Optional: M.D. Eriksen and S.S. Rosenthal, 2010. “Crowd out effects of place-based subsidized rental housing: New evidence from the LIHTC program,” Journal of Public Economics, December, pp. 953–966.
Optional: Cityscape. 2010. “Symposium on HOPE VI,” 12 (1).
Optional: Cityscape. 2008. “Symposium on Policy Issues in Public and Assisted Housing,” 10 (1).
Optional: Cityscape. 2011. “Symposium on Rental Housing Policy in the United States,” 13 (2). (Articles not already cited.)
Optional: O’Sullivan, Chapter 15, “Housing Policy.” Available on the class blackboard page.
- Homelessness (February 15)
M. Desmond, 2016. “Forced Out,” The New Yorker, February 8 & 15 Issue. Available at: http://www.newyorker.com/magazine/2016/02/08/forced-out
Taylor, 2015. “Homelessness in America: A Slow Decline,” Conversable Economist, December 4.
The Editorial Board, 2015. “Finally, Urgency on New York’s Homeless,” The New York Times, December 23.
M.G. Peters (Commissioner), 2015. New York City Department of Investigation: Probe of Department of Homeless Services’ Shelter for Families with Children Finds Serious Deficiencies. March.
S. Carrier, 2015. “Room for Improvement,” Mother Jones, (March/April).
The Editorial Board, 2013. “Battling Homelessness in New York City,”” December 13. Available on the class blackboard page.
The U.S. Department of Housing and Urban Development Office of Community Planning and Development. 2011. “The 2011 Point-in-Time Estimates of Homelessness: Supplement to the Annual Homeless Assessment Report.” December.
U.S. Interagency Council on Homelessness, 2010. “Opening Doors: Federal Strategic Plan to Prevent and End Homelessness.” Available on the class blackboard page.
M.R. Burt, J. Hedderson, J.M. Zweig, M.J. Ortiz, L.Y. Aron, and S.M. Johnson, 2004. “Strategies for Reducing Chronic Street Homelessness,“ The Urban Institute. Available at: http://www.urban.org/publications/1000775.html
D. Bornstein, 2014. “How to Help Homeless Families,” The New York Times – Opinionator, Fixes, January. Available on the class blackboard page.
C. Hannagan, 2014. “Auburn Housing Authority plans $6 million complex to house homeless families,” The Post-Standard, February 13. Available on the class blackboard page.
C. Welch and T. Escobedo, 2011. “A safe place to drink, or just giving up? CNN, May 11. Available on the class blackboard page.
Optional: The National Alliance to End Homelessness, Homelessness Research Institute. 2012. “The State of Homelessness in America 2012.” January. Available at: http://www.endhomelessness.org/content/article/detail/4361
Topic 3: Discrimination, Segregation, and Racial Transition
- Race and Ethnicity, Prejudice and Discrimination (February 22)
J. Howard, 2016. “What Scientists Mean When They Say ‘Race’ is Not Genetic,” The Huffington Post, February 9. Available at: http://www.huffingtonpost.com/entry/race-is-not-biological_us_56b8db83e4b04f9b57da89ed
K.R. Humes, N.A. Jones, and R.R. Ramirez, 2011. “Overview of Race and Hispanic Origin: 2010,” 2010 Census Briefs, March. Available at: http://www.census.gov/prod/cen2010/briefs/c2010br-02.pdf.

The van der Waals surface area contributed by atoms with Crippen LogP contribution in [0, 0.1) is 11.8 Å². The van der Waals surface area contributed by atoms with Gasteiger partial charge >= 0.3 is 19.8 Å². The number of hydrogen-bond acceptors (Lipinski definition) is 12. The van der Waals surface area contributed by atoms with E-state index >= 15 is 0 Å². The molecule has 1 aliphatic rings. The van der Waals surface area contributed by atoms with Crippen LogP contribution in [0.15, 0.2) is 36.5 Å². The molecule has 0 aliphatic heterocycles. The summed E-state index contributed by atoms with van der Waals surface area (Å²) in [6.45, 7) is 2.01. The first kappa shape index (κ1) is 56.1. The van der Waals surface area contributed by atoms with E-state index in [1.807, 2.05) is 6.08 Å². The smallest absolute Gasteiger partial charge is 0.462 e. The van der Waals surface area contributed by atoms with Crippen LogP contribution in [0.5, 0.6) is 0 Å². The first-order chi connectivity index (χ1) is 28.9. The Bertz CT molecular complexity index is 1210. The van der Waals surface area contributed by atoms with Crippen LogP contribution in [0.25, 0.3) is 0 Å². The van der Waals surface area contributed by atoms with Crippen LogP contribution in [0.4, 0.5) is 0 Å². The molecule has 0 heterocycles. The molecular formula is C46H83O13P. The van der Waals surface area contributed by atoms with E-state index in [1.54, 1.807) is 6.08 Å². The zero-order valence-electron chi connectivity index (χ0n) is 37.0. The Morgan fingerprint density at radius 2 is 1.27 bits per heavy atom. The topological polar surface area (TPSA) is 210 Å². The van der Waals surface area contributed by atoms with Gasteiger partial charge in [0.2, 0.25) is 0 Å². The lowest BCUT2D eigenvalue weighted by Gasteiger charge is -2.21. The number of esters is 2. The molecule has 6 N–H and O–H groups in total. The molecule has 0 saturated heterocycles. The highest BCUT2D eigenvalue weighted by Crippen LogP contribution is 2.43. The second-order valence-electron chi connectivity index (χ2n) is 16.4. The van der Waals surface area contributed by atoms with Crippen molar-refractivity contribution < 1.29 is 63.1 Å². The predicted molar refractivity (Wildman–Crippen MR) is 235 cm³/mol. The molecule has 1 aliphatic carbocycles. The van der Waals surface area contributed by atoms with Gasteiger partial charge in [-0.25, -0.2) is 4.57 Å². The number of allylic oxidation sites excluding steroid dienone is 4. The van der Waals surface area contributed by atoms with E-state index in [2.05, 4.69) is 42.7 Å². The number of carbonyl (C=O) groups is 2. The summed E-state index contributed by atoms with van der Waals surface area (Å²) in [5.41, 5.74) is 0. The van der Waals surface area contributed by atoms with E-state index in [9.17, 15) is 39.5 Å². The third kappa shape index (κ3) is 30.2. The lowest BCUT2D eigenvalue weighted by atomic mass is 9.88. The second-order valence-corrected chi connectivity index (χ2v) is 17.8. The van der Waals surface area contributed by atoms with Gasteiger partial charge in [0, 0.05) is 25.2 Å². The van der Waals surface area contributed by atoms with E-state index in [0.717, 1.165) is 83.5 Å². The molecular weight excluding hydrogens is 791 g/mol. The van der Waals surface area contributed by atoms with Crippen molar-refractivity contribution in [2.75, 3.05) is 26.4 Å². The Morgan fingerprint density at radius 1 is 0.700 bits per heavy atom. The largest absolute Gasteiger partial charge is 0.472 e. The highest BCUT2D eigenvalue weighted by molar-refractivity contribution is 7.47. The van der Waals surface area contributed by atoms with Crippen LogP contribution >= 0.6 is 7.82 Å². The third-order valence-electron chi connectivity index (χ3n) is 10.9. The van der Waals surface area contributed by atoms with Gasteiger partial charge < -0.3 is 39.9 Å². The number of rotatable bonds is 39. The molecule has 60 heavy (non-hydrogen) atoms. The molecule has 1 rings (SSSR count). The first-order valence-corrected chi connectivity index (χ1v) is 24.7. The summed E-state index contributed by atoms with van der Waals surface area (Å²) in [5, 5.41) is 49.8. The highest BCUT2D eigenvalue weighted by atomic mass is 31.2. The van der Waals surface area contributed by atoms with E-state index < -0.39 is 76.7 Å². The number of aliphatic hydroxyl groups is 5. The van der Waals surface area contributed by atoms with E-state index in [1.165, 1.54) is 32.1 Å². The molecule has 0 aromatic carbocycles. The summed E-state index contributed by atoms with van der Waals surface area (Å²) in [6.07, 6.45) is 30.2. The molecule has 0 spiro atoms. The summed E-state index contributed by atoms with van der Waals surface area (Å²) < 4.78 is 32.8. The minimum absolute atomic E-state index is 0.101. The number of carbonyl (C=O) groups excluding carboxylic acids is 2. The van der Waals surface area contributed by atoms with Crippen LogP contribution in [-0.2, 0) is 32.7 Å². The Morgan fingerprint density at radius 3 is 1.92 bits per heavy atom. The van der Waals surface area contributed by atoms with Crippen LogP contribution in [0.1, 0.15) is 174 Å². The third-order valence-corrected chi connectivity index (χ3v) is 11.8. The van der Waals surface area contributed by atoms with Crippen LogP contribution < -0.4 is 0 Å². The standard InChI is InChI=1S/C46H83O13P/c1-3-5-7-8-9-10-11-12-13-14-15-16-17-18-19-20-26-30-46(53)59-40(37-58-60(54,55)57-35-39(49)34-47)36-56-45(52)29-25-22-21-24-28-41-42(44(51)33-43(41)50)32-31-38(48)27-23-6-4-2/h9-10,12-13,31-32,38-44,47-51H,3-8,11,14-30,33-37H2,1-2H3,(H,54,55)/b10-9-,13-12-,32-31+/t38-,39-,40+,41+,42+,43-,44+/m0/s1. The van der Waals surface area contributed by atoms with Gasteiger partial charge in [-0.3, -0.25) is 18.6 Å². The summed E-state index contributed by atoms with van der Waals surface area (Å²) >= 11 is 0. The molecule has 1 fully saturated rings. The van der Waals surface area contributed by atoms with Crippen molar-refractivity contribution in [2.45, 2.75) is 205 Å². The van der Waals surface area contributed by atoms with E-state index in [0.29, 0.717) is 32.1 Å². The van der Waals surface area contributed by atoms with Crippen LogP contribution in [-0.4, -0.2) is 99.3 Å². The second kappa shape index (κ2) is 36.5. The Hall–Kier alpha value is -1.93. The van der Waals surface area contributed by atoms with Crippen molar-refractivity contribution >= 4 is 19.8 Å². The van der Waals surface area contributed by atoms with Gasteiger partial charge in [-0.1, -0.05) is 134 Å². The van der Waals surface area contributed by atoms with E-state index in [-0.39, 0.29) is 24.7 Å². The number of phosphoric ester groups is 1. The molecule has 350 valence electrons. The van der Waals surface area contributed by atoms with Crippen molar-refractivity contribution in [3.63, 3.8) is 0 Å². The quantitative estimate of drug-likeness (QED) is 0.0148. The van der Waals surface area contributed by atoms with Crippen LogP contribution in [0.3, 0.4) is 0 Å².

S. M. Tilghman, 2010. “The Meaning of Race in the Post-Genome Era.” The Baldwin Lecture, Princeton University. Available on the class blackboard page.
W. Saletan, 2008. “Unfinished Race: Race, Genes and the Future of Medicine,” Slate, August 27.
Morrison Institute for Population and Resource Studies, “Human Genome Diversity Project: Frequently Asked Questions,” Number 6, “Do Different Human Groups Have Significantly Different DNA?” and Number 7, “Are Ethnic Groups Genetically Definable?” http://hsblogs.stanford.edu/morrison/2011/03/10/human-genome-diversity-project-frequently-asked-questions/
S. Roberts, 2012. “Segregation Curtailed in U.S. Cities, Study Finds.” The New York Times, January 30. Available on the class blackboard page.
N. Wade, 2014. “Tracing Ancestry, Researchers Produce a Genetic Atlas of Human Mixing Event,” The New York Times, February 13. Available on the class blackboard page.
Optional: CDOL, chapter 1 (“Race and Ethnicity, Prejudice and Discrimination”).
Optional: T. C. Bergstrom, R.J. Garratt, and D. Sheehan-Connor, 2009. “One Chance in a Million: Altruism and the Bon Barrow Registry.” American Economic Review, September, pp. 1309-1334.
- Housing Discrimination and its Causes (February 24)
P. Kiel, 2015. “Debt and the Racial Wealth Gap,” The New York Times, December 31.
J. Yinger, “Housing Discrimination and Residential Segregation as Causes of Poverty,” in UP, section titled “The Role of Current Discrimination,” pages 372-376. Available on the class blackboard page.
M. Austin Turner, et al., Housing Discrimination against Racial and Ethnic Minorities 2012, The Urban Institute, June 2013. Available at: http://www.huduser.org/portal/publications/fairhsg/hsg_discrimination_2012.html *Read Executive Summary only.
The Editorial Board, 2015. “How Segregation Destroys Black Wealth,” The New York Times, September 15.
J. Hirschfeld Davis, and B. Appelbaum, 2015.”Obama Unveils Stricter Rules Against Segregation In Housing,” The New York Times, July 8.
F. Wagman Roisman, 2015. The Power of the Supreme Court’s Decision in the Fair Housing Act Case, TDHCA v. ICP. Poverty and Race, 24 (4) (July/August).
R. Kaysen, 2014. “Racial Discrimination in Renting?” New York Times, Real Estate section, February 14. Available on the class blackboard page.
P. Kieldec, 2015. “Debt and the Racial Wealth Gap,” The New York Times, December 31.
Optional: Andrew Hanson and Zackary Hawley. 2011. “Do Landlords Discriminate in the Rental Housing Market? Evidence from an Internet Field Experiment in U.S. Cities.” Journal of Urban Economics 70 (2-3) (September-November), pp. 99–114. Available on the class blackboard page.
Optional: S.L. Ross and M. Austin Turner, 2005. “Housing Discrimination in Metropolitan America: Explaining Changes between 1989 and 2000,” Social Problems, 52 (2): 152-180. Available through e-journals at the SU library.
Optional: S.J. Oh, and J. Yinger, 2015.“What Have We learned from Paired Testing in Housing Markets?” Cityscape, 17 (3).